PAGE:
It’s a tall order, I know, but Jesus specializes in tall orders. Love your enemies? Take up your cross? Become a servant to all? It’s not for nothing that he tells the messengers from John the Baptist, “Blessed is anyone who takes no offense at me” (Matt 11:6).

But the challenge doesn’t stop there. One of the lessons of Jesus’s parable of the children playing in the marketplace, and of the contrast between Jesus and John, is that different or seemingly incompatible approaches to proclaiming the good news may be equally valid. This can be hard for us to hear, and it can be even harder for us to let go of resentment, much less rejoice, when Christians who hold views and take stances that we find objectionable do work that advances the reign of God.

The church that refuses, on biblical grounds, to ordain women or accept LGBTQ persons into their congregation may have a very meaningful and long-standing relationship with a sister church in Haiti, and may do admirable work in cooperation with them. The church Bobbi Hoersdig told us about in the Council of Ministries meeting yesterday that has a giant portrait of Vladimir Putin on its wall may also participate in a community ministry that feeds hungry people in their neighborhood. It can be hard for us to accept that God loves those people just as much as God loves us, and is willing to work in and among them to accomplish God’s purposes, but I’m afraid it’s true. They may refuse to dance when we play the flute, but they still bear the image of God and are our sisters and brothers. We can grind our teeth and clench our fists all we want, but I think God is trying to remind us that there is more than one way to skin a cat.

Does that mean that we surrender our convictions, lower our standards, join hands with people whose politics and theology we find abhorrent, and sing “Kumbayah” around the campfire? I don’t think it does. Jesus may have eaten with the tax collectors, but I have a hard time imagining that he gave them a pass for collaborating with the empire that was crushing his people in the mud. He may have gone to the homes of Pharisees when they invited him, but that didn’t stop him from excoriating them for their hypocrisy and self-righteousness. He may have forgiven the woman caught in adultery, but he also told her, “Go and sin no more.”

We cannot back down in the stands we take for inclusion, racial reconciliation, and social justice; we must seek always to become more open to God’s radical love, and to keep prodding our sisters and brothers to do the same. But we must remember that they are our sisters and brothers, and we should try to learn to rejoice when God does something remarkable in and through them. In verse 27 Jesus says, “No one knows the Father except the Son and anyone to whom the Son chooses to reveal him.” The choice belongs to the Son, not to us. The fire and anger of John and the compassion and healing of Jesus may both serve God’s sovereign purposes. Wisdom is vindicated by all her children.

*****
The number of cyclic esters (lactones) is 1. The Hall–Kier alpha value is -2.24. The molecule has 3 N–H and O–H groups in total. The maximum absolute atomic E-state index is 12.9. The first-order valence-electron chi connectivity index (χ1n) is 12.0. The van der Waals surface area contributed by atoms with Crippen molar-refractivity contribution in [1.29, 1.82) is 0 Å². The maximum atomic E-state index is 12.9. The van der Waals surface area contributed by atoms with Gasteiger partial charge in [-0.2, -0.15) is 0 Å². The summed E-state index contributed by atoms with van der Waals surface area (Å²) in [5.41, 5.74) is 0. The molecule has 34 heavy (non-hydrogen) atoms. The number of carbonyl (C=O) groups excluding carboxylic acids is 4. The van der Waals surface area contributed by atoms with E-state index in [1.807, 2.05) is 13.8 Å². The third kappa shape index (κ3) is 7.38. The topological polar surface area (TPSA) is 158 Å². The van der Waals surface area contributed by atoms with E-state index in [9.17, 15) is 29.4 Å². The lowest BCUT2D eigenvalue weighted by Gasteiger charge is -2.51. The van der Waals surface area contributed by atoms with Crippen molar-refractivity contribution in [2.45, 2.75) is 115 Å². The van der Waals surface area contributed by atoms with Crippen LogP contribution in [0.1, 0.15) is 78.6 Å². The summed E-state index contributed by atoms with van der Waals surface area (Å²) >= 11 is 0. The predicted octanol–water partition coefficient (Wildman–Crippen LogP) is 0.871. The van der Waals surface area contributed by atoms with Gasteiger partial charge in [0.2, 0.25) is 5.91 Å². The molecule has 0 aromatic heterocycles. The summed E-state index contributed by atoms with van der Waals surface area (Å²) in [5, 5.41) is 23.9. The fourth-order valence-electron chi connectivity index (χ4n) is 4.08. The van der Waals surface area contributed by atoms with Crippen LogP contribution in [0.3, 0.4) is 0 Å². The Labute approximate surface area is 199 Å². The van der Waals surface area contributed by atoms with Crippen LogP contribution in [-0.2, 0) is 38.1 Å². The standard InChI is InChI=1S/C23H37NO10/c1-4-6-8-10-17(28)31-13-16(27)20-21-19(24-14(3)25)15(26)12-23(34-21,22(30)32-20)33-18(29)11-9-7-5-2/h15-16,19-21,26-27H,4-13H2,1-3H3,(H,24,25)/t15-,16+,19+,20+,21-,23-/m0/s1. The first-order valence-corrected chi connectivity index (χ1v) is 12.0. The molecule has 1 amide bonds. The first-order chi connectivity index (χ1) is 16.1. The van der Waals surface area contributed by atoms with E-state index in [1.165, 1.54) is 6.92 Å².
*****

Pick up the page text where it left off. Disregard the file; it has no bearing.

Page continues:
Our passage ends with a gracious invitation. To anyone who will hear and respond, Jesus says, “Come to me, all you that are weary and are carrying heavy burdens, and I will give you rest. Take my yoke upon you, and learn from me; for I am gentle and humble in heart, and you will find rest for your souls. For my yoke is easy, and my burden is light” (vv. 28–30). This is some of the most beautiful language of grace in all the Bible.

Notice that he doesn’t say, “Drop your burdens and I will carry them for you.” He offers rest, but he also offers a yoke. The meek ones, the last and the least, will always have burdens to carry. That comes with the territory in life under the domination system, and the powerful consider it their duty to make the burdens as heavy as possible. Jesus, however, comes to interrupt the domination system and lighten the load. He does that by offering an easy yoke. The powers don’t mess with yokes, generally; it is in their interest to make us all carry our own burdens. Divide and conquer.

But Jesus subverts their intentions by giving us a yoke. Note that a yoke is meant to be used by a team of oxen—one or more pairs of animals connected to one another so that they pull together. A good yoke distributes the weight equally, making the work easier. Jesus is telling us the same thing that Paul will later tell his churches with his metaphor of the body of Christ: we are in this thing together. We bear one another’s burdens. We forgive each other’s debts. We rejoice with those who rejoice and mourn with those who mourn. We need one another. Not divide-and-conquer but cooperate-and-share characterizes life under the reign of God.

That’s what the church is about. That’s what grace is about. That’s where we find rest for our souls. And that’s really good news.

Robert TurnerComment